Austin G.: I thought it was a really good step at first, and then I had that realization that if I can't pay then I'm not going anywhere in my life, and that means I'm kind of screwed.

 

Al Letson: That story next on Revel from the Center for Investigative Reporting and PRX.

 

Byard Duncan: Hey folks. Byard Duncan here. I work on Revel's engagement team. That rehab center in Oklahoma, Care, it isn't the only one that puts its residents to work for free. There are others like it out there, we're just not sure how many. No one is. So, we want your help tracking them. If you have experience with a work-based rehab center, text rehab to 63735. We'll send you a short form where you can share your story. Again, that's rehab to 63735.

 

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Al Letson: From the Center for Investigative Reporting and PRX, this is Reveal. I'm Al Letson. Like we just heard in Oklahoma, some diversion programs don't always help the people they're supposed to serve. Journalist Lee Romney has also been investigating diversion programs for Revel. She's been in one herself.

 

Lee Romney: I have. Dreaded traffic school.

 

Al Letson: Traffic school. After you get a ticket it's a class you take on a Saturday afternoon to keep your car insurance rates from going up. There's even a comedy traffic school where instructors are stand up comics who try to take the edge off.

 

Lee Romney: That's how they get you in the door, but I went to one of those and it was like anti-comedy school. The joke was on us.

 

Al Letson: That sounds horrible. I'm sorry.

 

Lee Romney: It was bad.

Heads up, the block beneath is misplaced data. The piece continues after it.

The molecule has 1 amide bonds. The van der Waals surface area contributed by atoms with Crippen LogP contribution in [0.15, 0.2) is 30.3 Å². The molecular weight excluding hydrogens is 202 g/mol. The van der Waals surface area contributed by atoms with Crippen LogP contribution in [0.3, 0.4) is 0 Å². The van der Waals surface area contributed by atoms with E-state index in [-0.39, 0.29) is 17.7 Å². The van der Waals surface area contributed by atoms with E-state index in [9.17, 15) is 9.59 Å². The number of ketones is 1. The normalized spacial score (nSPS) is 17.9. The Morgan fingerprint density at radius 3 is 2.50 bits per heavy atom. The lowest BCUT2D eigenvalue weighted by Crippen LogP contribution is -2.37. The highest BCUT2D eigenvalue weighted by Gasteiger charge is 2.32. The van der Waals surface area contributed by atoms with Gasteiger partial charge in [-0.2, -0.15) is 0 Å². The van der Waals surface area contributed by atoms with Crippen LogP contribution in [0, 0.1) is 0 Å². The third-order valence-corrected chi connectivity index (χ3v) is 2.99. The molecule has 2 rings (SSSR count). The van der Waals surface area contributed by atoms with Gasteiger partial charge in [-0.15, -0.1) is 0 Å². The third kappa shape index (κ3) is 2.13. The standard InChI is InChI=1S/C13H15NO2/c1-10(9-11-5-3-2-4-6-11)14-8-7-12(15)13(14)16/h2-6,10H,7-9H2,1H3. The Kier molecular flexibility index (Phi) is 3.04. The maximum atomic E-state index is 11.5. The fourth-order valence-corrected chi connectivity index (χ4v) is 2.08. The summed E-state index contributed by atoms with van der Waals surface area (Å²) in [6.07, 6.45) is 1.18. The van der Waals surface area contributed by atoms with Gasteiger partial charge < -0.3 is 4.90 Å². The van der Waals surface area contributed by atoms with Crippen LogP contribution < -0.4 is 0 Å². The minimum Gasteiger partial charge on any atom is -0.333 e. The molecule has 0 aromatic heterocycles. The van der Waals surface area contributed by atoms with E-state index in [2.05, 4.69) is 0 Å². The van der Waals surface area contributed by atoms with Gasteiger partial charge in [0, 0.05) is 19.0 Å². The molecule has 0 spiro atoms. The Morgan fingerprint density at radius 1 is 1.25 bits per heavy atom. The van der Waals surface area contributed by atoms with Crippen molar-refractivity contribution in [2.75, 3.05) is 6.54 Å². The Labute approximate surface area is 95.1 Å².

Al Letson: Traffic school's the simplest form of diversion, and it's been around for decades. But now courts and prosecutors are using diversion for a whole bunch of other types of crimes, from drug possession to trespassing.

 

Lee Romney: There's actually bipartisan agreement that we've been clogging our prisons and jails and people keep returning and there's got to be a better way.

 

Al Letson: Diversions also become a popular way to lighten case loads for prosecutors, judges, and public defenders, because it channels people out of the system before they're convicted, or sometimes even charged. For example, if you get busted for drugs you might go into rehab. If you get into a fight you might go to anger management classes. Finish the program, no conviction on your record. But just like private companies who have moved into running bail bonds, prisons, and even probation, now they're getting into the diversion game. A lot of prosecutors love it.

 

Lee Romney: It's pretty simple. It's appealing to prosecutors because they pay nothing. For profit diversion programs are 100% offender funded.

 

Al Letson: That's a sweet deal that can get even sweeter. Some companies, like Corrective Solutions in Orange County, California, pay the prosecutor's office a cut for each offender who enrolls.